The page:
Sunday May 1, 2022
Sweden is building a road that recharges batteries on an electric bus, as the bus passes over it.
The project is an experiment.
I gather that transmitter will be buried in the asphalt. When the designated bus passes over a transmitter, it will emit a blast -- sorry, I can’t think of a better word -- of wireless radiation that will boost the bus’s battery storage, much like the wireless charging devices for your cell phone. Or your hearing aids. Only much stronger.
Promotional blurbs released about the Swedish experiments gloat that this process -- if successful -- will eventually eliminate the need for charging stations. The highway will recharge your Tesla or Ioniq as you drive.
Wait a minute… What about the humans in those vehicles?
Won’t they also be in the line of radiation?
Countless studies and articles claim that wireless radiation has no harmful effects on the human body. I don’t believe it.
Assuming that you could bypass the safety features in your microwave oven, would you stick your head inside that oven and turn it on? I didn’t think so.
But that’s the standard by which the risks of wireless radiation are measured.
In Canada, all wireless risks are based on Safety Code 6. Which defines (I’m simplifying drastically here) how much microwave radiation will raise the temperature inside a human head by 1 degree Celsius.
That’s what a microwave oven does, isn’t it? It raises the temperature of some organic product, until that product is considered fully cooked.
Which admits that microwave frequencies are not harmless.
We know that other electromagnetic frequencies are not harmless either.
When I was young, shoe stores had X-ray machines that let shoppers peer at a greenish image of the bones in their feet.
When I was young, every child had a TB X-ray every year.
When I was young, a suntan was considered healthy.
All those are now considered health risks. Because we’ve learned that radiation can harm, as well as heal.
But because wireless radiation is invisible, we forget that it’s there.
There’s no such thing as safe radiation and unsafe radiation. The sunlight that you bask in, the X-rays that penetrate your flesh, the infra-red lamps that keep pre-cooked chickens warm in your supermarket, the radio waves that let you listen to your favourite programs -- they’re all the same thing.
Just different wavelengths on an immense spectrum, from cosmic gamma rays to computer screens.
Visible light occupies a tiny bandwidth on that vast spectrum.
Since the beginning of time, all life has existed in various kinds of natural radiation.
But since May 13, 1897, we have all been living in an invisible bath of a new kind of electromagnetic radiation. On that day, Marconi sent his first radio transmission -- a mere 6 km.
Four years later, he followed up with the first trans-Atlantic transmission.
Today, my house as three wireless telephone handsets. Plus a wireless router for my computers. My hearing aids communicate wirelessly with each other -- right through my skull.
So-called “smart meters” let corporations monitor my use of electricity, natural gas, and water.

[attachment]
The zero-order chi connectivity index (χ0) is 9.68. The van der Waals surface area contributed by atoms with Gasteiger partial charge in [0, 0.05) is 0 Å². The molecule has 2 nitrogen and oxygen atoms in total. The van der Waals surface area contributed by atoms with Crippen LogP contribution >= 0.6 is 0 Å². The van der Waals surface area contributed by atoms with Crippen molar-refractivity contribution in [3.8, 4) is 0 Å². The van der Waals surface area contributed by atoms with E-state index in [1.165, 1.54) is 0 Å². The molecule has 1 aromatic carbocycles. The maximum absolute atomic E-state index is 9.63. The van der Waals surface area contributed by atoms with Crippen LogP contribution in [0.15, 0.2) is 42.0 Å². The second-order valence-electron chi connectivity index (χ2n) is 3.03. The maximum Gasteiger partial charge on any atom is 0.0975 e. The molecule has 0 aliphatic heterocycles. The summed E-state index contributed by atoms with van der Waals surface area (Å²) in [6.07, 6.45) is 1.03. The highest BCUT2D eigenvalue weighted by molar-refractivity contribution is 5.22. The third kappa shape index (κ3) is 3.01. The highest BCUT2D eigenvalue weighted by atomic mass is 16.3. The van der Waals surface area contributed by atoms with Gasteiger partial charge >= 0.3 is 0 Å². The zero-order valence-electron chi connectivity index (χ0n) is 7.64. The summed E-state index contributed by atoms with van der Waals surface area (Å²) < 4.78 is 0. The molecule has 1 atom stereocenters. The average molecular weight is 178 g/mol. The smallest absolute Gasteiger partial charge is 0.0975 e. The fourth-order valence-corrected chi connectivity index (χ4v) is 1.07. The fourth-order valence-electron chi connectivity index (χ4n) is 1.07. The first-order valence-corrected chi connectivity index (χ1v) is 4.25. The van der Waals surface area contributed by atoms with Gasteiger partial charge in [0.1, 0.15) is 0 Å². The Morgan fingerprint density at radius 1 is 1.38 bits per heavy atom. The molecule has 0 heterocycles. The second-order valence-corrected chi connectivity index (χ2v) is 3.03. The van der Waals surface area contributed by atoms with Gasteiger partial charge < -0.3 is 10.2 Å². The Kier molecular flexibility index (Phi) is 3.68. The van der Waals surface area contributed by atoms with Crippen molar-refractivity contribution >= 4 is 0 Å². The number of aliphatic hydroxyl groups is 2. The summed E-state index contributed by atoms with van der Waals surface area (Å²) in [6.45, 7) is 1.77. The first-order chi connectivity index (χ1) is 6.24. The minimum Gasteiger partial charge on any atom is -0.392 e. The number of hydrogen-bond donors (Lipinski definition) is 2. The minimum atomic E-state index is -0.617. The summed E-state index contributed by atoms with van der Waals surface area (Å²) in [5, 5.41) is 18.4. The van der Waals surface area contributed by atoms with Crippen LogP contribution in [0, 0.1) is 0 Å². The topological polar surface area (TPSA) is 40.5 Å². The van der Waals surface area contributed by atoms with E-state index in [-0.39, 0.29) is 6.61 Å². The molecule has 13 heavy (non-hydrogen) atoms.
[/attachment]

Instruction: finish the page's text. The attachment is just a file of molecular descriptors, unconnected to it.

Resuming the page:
Alexa and Siri are always on, always connected.
Radio and TV broadcasts proliferate, although some is now delivered by cable. Meanwhile, cell phones have multiplied like corona viruses.
Local communities have protested the citing of cell towers near schools and hospitals. They forget that every cell phone is also a transmitter. Its signal must be at least strong enough to reach back to that tower.
Unless cell phones are physically turned off, they are always on. They have to keep in touch with a worldwide wireless network, so that a German resident calling from Thailand can reach my daughter’s Edmonton number here in B.C.
I’m not a scientist. I have no access to a lab; I don’t submit papers to learned journals. But I know that every new technology has had both negative and positive effects
Wireless transmission may be the greatest experiment that we humans have ever performed on ourselves.
Conspiracy theorists blame vaccines for everything from autism to Alzheimer’s -- because they can see something physical going into our bodies. They don’t consider that something invisible may also have effects.
I’m worried, I admit. In spite of endless assurances, I cannot believe that something utterly new to life on this earth, something now universal and ubiquitous, can have no harmful effect on us.
For example, how might the blast of radiation under that bus affect a passenger’s pacemaker?
Copyright © 2022 by Jim Taylor. Non-profit use in congregations and study groups encouraged; links from other blogs welcomed; all other rights reserved.
To send comments, to subscribe, or to unsubscribe, write firstname.lastname@example.org
No, there wasn’t a column last week. Unfortunately, there’s no equivalent to the B.C. Auto Association who can come running to inflate a flat brain.
So this mail is about the column two weeks aga, connecting the experiences of Easter 2,000 years ago with the experiences in Ukraine today.
Tom Watson: “Interesting and compelling parallels between the biblical Easter and the current carnage and death in Ukraine.”
Sandy Warren: “A very moving juxtaposition. I'm at a loss for any kind of answer.”
Heather Sandilands just wrote, “Spectacular!”